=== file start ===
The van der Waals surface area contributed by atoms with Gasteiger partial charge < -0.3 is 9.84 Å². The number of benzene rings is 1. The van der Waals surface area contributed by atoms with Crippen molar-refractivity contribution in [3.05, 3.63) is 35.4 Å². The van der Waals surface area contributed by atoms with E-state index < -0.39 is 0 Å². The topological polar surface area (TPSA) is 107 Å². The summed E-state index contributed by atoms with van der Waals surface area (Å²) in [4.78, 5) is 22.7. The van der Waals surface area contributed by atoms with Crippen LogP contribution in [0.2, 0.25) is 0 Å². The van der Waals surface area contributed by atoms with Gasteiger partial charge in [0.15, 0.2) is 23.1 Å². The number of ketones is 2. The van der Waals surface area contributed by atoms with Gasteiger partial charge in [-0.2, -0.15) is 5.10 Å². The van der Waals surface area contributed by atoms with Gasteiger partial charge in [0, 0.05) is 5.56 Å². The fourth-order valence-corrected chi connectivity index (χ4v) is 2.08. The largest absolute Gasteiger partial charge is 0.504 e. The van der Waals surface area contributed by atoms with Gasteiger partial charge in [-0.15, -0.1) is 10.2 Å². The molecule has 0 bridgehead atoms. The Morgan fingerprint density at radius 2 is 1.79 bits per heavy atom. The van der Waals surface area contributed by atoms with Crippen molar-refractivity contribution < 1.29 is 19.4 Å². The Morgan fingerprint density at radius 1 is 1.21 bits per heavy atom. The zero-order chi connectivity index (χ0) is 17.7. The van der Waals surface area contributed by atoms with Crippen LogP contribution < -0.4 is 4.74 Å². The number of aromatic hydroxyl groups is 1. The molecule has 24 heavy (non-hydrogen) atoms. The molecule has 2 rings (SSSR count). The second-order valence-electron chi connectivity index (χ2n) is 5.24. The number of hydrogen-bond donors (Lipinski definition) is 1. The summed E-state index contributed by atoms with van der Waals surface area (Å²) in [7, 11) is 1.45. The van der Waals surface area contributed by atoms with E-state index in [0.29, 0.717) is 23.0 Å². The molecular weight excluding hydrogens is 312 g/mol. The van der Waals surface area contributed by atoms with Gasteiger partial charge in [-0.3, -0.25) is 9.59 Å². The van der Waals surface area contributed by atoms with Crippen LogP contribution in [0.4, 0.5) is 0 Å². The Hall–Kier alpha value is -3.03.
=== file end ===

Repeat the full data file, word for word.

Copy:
The van der Waals surface area contributed by atoms with Gasteiger partial charge < -0.3 is 9.84 Å². The number of benzene rings is 1. The van der Waals surface area contributed by atoms with Crippen molar-refractivity contribution in [3.05, 3.63) is 35.4 Å². The van der Waals surface area contributed by atoms with E-state index < -0.39 is 0 Å². The topological polar surface area (TPSA) is 107 Å². The summed E-state index contributed by atoms with van der Waals surface area (Å²) in [4.78, 5) is 22.7. The van der Waals surface area contributed by atoms with Crippen LogP contribution in [0.2, 0.25) is 0 Å². The van der Waals surface area contributed by atoms with Gasteiger partial charge in [0.15, 0.2) is 23.1 Å². The number of ketones is 2. The van der Waals surface area contributed by atoms with Gasteiger partial charge in [-0.2, -0.15) is 5.10 Å². The van der Waals surface area contributed by atoms with Gasteiger partial charge in [0, 0.05) is 5.56 Å². The fourth-order valence-corrected chi connectivity index (χ4v) is 2.08. The largest absolute Gasteiger partial charge is 0.504 e. The van der Waals surface area contributed by atoms with Gasteiger partial charge in [-0.15, -0.1) is 10.2 Å². The molecule has 0 bridgehead atoms. The Morgan fingerprint density at radius 2 is 1.79 bits per heavy atom. The van der Waals surface area contributed by atoms with Crippen molar-refractivity contribution < 1.29 is 19.4 Å². The Morgan fingerprint density at radius 1 is 1.21 bits per heavy atom. The zero-order chi connectivity index (χ0) is 17.7. The van der Waals surface area contributed by atoms with Crippen LogP contribution < -0.4 is 4.74 Å². The number of aromatic hydroxyl groups is 1. The molecule has 24 heavy (non-hydrogen) atoms. The molecule has 2 rings (SSSR count). The second-order valence-electron chi connectivity index (χ2n) is 5.24. The number of hydrogen-bond donors (Lipinski definition) is 1. The summed E-state index contributed by atoms with van der Waals surface area (Å²) in [7, 11) is 1.45. The van der Waals surface area contributed by atoms with E-state index in [0.29, 0.717) is 23.0 Å². The molecular weight excluding hydrogens is 312 g/mol. The van der Waals surface area contributed by atoms with Gasteiger partial charge in [-0.3, -0.25) is 9.59 Å². The van der Waals surface area contributed by atoms with Crippen LogP contribution in [0.4, 0.5) is 0 Å². The Hall–Kier alpha value is -3.03.